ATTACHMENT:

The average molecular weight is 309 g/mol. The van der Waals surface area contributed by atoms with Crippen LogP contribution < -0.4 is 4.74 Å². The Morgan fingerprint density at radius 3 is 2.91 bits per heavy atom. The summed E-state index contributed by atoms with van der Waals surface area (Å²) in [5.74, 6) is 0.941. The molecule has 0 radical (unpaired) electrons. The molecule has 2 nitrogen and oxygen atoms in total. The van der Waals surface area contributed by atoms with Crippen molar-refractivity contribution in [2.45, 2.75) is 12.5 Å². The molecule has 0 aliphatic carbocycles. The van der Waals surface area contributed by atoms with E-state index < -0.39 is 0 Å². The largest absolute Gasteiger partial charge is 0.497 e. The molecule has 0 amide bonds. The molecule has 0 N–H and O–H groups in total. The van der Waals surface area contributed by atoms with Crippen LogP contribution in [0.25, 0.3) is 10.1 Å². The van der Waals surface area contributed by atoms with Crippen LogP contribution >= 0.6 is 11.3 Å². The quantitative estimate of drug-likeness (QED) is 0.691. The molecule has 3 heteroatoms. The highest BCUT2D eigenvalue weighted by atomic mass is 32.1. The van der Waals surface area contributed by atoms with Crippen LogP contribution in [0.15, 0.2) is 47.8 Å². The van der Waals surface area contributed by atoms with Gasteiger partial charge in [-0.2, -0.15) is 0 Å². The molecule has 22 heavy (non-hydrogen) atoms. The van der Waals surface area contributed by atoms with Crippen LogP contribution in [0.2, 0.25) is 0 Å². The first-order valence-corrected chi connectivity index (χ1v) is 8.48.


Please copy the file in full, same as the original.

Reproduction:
The average molecular weight is 309 g/mol. The van der Waals surface area contributed by atoms with Crippen LogP contribution < -0.4 is 4.74 Å². The Morgan fingerprint density at radius 3 is 2.91 bits per heavy atom. The summed E-state index contributed by atoms with van der Waals surface area (Å²) in [5.74, 6) is 0.941. The molecule has 0 radical (unpaired) electrons. The molecule has 2 nitrogen and oxygen atoms in total. The van der Waals surface area contributed by atoms with Crippen molar-refractivity contribution in [2.45, 2.75) is 12.5 Å². The molecule has 0 aliphatic carbocycles. The van der Waals surface area contributed by atoms with E-state index < -0.39 is 0 Å². The largest absolute Gasteiger partial charge is 0.497 e. The molecule has 0 amide bonds. The molecule has 0 N–H and O–H groups in total. The van der Waals surface area contributed by atoms with Crippen LogP contribution in [0.25, 0.3) is 10.1 Å². The van der Waals surface area contributed by atoms with Crippen LogP contribution >= 0.6 is 11.3 Å². The quantitative estimate of drug-likeness (QED) is 0.691. The molecule has 3 heteroatoms. The highest BCUT2D eigenvalue weighted by atomic mass is 32.1. The van der Waals surface area contributed by atoms with Crippen LogP contribution in [0.15, 0.2) is 47.8 Å². The van der Waals surface area contributed by atoms with Gasteiger partial charge in [-0.2, -0.15) is 0 Å². The molecule has 22 heavy (non-hydrogen) atoms. The van der Waals surface area contributed by atoms with Crippen LogP contribution in [0.2, 0.25) is 0 Å². The first-order valence-corrected chi connectivity index (χ1v) is 8.48.